How Sunday’s game was (subtextually) about Trump

<strong>The Way I See It</strong> Jason Hawk, editor

The Way I See It Jason Hawk, editor

You’ve heard of art imitating life. Super Bowl LI was sports imitating politics.

As I watched the Atlanta Falcons slowly lose their 28-3 third quarter lead Sunday to the New England Patriots, I couldn’t help but compare the game to what unfolded on the national stage in the wee hours of Election Night.

As the Super Bowl started, a strange thing happened on social media. There was an odd political line drawn in the sand between the two teams, with so many comments painting the Patriots as cyphers for the Republicans and Donald Trump and others casting the Falcons as stand-ins for the Democrats and Hillary Clinton.

The Pats are football’s bad boys, already bearing the black mark of Deflategate and quarterback Tom Brady’s four-game suspension early in the season. Online, that drew comparisons to Trump from the left. Add that to support for Trump voiced by both Brady and Patriots coach Bill Belichick, and the association was set.

And in a darker vein, neo-Nazi Richard Spencer, president of the National Policy Institute, tweeted that he was “Rooting for the Pats!” because they had three white wide receivers and are consistently the NFL’s whitest team — which also pitted liberal tweeters against New England.

Meanwhile, Atlanta roused its fans with the hashtag #RiseUp, which invokes the feeling of grassroots political activism. And New York Daily News senior justice writer Shaun King was among those who helped shape the political angle by tweeting, “TOUCHDOWN!!!!! Take that Trump!” with an unflattering image of the president.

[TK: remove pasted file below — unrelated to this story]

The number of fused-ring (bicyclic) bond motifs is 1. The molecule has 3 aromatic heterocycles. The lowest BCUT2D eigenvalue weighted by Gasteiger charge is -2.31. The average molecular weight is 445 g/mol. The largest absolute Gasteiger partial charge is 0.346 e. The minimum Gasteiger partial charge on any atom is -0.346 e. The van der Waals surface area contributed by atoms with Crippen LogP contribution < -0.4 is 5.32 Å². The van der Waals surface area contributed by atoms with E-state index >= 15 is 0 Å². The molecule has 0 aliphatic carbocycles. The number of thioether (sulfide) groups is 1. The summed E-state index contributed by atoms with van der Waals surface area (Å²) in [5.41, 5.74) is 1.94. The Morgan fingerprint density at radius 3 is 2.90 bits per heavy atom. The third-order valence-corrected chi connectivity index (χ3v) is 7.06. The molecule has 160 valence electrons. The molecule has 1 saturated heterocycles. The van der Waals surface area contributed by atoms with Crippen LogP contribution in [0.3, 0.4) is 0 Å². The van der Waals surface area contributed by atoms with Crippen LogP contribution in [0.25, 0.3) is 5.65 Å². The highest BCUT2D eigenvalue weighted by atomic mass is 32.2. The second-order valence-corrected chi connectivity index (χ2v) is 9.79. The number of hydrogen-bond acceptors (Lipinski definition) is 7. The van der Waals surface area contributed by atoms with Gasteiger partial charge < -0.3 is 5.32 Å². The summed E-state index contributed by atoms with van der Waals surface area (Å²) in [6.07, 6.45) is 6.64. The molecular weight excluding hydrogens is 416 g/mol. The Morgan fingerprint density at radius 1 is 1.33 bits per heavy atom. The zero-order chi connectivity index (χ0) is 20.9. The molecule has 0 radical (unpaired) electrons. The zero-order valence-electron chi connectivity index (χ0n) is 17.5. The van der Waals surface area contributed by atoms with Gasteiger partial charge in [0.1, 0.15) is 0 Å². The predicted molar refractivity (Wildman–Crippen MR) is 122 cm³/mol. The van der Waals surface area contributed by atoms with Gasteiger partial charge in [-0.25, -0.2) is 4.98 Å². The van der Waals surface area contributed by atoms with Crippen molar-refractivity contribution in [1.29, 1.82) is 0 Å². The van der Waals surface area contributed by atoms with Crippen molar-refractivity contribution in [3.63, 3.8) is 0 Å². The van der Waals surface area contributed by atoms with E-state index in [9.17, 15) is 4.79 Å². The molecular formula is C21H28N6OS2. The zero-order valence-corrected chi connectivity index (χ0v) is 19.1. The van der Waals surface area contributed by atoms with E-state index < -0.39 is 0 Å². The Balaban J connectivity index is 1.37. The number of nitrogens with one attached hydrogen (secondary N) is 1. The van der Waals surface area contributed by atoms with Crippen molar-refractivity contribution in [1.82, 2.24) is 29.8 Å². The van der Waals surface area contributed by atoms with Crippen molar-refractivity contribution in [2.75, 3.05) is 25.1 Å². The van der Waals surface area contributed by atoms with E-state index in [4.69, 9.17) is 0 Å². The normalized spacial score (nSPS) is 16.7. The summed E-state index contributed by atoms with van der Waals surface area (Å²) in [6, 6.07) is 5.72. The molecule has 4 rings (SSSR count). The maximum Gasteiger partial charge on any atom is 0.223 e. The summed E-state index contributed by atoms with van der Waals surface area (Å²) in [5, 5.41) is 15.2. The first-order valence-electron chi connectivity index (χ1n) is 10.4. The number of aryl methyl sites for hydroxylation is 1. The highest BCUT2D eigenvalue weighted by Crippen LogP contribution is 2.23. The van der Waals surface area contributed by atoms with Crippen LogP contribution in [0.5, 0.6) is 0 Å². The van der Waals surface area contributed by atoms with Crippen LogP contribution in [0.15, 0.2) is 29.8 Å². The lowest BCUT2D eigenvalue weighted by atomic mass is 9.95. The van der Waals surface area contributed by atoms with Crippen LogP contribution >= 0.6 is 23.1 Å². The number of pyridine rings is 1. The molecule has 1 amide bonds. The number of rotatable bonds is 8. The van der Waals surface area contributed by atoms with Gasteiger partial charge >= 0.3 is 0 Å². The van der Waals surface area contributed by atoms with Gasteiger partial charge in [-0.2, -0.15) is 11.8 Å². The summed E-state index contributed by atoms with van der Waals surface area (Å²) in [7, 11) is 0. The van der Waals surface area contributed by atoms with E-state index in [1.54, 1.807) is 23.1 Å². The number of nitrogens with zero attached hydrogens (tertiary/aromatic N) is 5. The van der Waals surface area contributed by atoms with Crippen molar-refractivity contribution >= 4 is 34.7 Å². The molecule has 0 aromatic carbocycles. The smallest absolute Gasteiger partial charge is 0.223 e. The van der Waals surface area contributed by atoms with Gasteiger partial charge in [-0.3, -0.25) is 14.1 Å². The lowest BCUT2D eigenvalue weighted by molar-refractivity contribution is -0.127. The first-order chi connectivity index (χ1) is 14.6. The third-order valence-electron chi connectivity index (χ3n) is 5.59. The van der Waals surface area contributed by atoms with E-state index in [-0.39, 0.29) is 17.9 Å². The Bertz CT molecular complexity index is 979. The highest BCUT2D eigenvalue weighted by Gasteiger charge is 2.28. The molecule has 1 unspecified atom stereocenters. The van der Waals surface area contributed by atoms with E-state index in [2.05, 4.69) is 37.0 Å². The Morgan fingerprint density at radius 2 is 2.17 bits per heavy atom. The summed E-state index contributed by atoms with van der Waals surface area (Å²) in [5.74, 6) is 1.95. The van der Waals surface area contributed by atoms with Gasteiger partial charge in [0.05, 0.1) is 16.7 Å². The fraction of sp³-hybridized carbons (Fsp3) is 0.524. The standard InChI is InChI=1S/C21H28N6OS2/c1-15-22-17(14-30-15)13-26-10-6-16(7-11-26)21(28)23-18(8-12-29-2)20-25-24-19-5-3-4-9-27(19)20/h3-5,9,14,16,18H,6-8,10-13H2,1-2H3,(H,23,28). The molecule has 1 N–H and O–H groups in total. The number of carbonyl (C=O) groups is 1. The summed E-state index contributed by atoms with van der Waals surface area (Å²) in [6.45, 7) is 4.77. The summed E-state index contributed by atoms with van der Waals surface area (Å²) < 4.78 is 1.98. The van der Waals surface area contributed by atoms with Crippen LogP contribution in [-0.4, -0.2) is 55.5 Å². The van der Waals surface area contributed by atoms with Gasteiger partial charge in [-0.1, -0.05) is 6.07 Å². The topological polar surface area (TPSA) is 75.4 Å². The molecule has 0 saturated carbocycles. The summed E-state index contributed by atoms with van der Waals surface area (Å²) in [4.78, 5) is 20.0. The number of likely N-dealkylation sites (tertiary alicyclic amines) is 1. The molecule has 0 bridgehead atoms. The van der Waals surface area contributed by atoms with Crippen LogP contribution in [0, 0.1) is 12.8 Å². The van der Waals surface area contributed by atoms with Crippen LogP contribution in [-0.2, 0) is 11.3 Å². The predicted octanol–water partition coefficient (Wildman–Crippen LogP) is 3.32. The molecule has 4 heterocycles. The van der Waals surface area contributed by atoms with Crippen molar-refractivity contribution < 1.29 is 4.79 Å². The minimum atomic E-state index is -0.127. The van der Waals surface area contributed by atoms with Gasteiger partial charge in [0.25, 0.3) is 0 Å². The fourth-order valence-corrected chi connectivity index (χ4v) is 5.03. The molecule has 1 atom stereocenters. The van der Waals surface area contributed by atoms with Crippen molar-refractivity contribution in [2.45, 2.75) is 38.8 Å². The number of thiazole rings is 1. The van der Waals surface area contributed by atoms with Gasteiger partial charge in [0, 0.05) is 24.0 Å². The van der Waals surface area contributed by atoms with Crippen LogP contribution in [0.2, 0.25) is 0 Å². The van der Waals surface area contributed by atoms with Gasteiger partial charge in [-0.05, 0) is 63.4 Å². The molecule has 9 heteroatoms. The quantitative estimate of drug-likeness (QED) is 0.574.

Whatever its merits or lack thereof, the game was cast in a white hat-black hat mentality.

Those comments became more overtly political in the second quarter as Atlanta went up by 18 points. After all, no team had ever come back from a two-touchdown deficit to win the Super Bowl and it seemed the only path to victory would be to “deflate some more balls,” as one tweeter put it. “Patriots could still win this via the electoral college,” joked another, riffing on how Clinton carried the popular vote by a margin of three million but still lost to Trump.

Then the Falcons went up by 25. Even Trump seemed convinced this one was over.

“It’s 28-3 in the third quarter and the president has left his Super Bowl party,” posted Bloomberg political reporter Jennifer Epstein, igniting the fuse on more poli-football comments: “Obviously the game must be ‘rigged,’” said one. “He’s calling for a full investigation. Paid for by the Falcons,” said another. And a third: “Perhaps they’ll devise an alternative score.”

That brash confidence soon died out and was replaced by incredulity as Brady orchestrated the greatest comeback in Super Bowl history. “This is November 8 at like 8:59 p.m.” Epstein tweeted.

It was the first Super Bowl to go into overtime, further casting the game as a Trump-Clinton parable. I watched New England score five times in succession, unanswered by the Falcons, and couldn’t help but recall how the so-called “Blue Wall” of North Carolina, Ohio, Pennsylvania, Michigan, Wisconsin, Florida, and Virginia all went red in an unlikely chain election forecasters had viewed as all but impossible.

First, James White punched it in from five yards out, then Stephen Gostkowski added a 33-yard field goal. Danny Amendola caught a Brady pass for a six-yard TD and James White added six more to the score with a one-yard run, topped by a two-point pass to Amendola. White had the knock-out punch with a two-yard run to put the game away for a 34-28 final.

The victory, his fifth Lombardi trophy, propelled Brady past Hall-of-Famers Joe Montana and Terry Bradshaw.

And in an abstract way, it denied shocked Atlanta fans of a bizarrely-projected political catharsis. Many went to bed feeling like the New England coup had somehow validated the Trump presidency.

Never mind that the realms of football and politics have nothing to do with each other. But the feeling of deja vu was there, it was strong, and — no matter whether you stand on the left, the right, or solidly in the middle — it made Super Bowl LI perhaps the most memorable game since Super Bowl XXIII in 1989, when John Taylor caught Montana’s miracle throw in the back of the end zone to best the Bengals.

The Way I See It Jason Hawk, editor Way I See It Jason Hawk, editor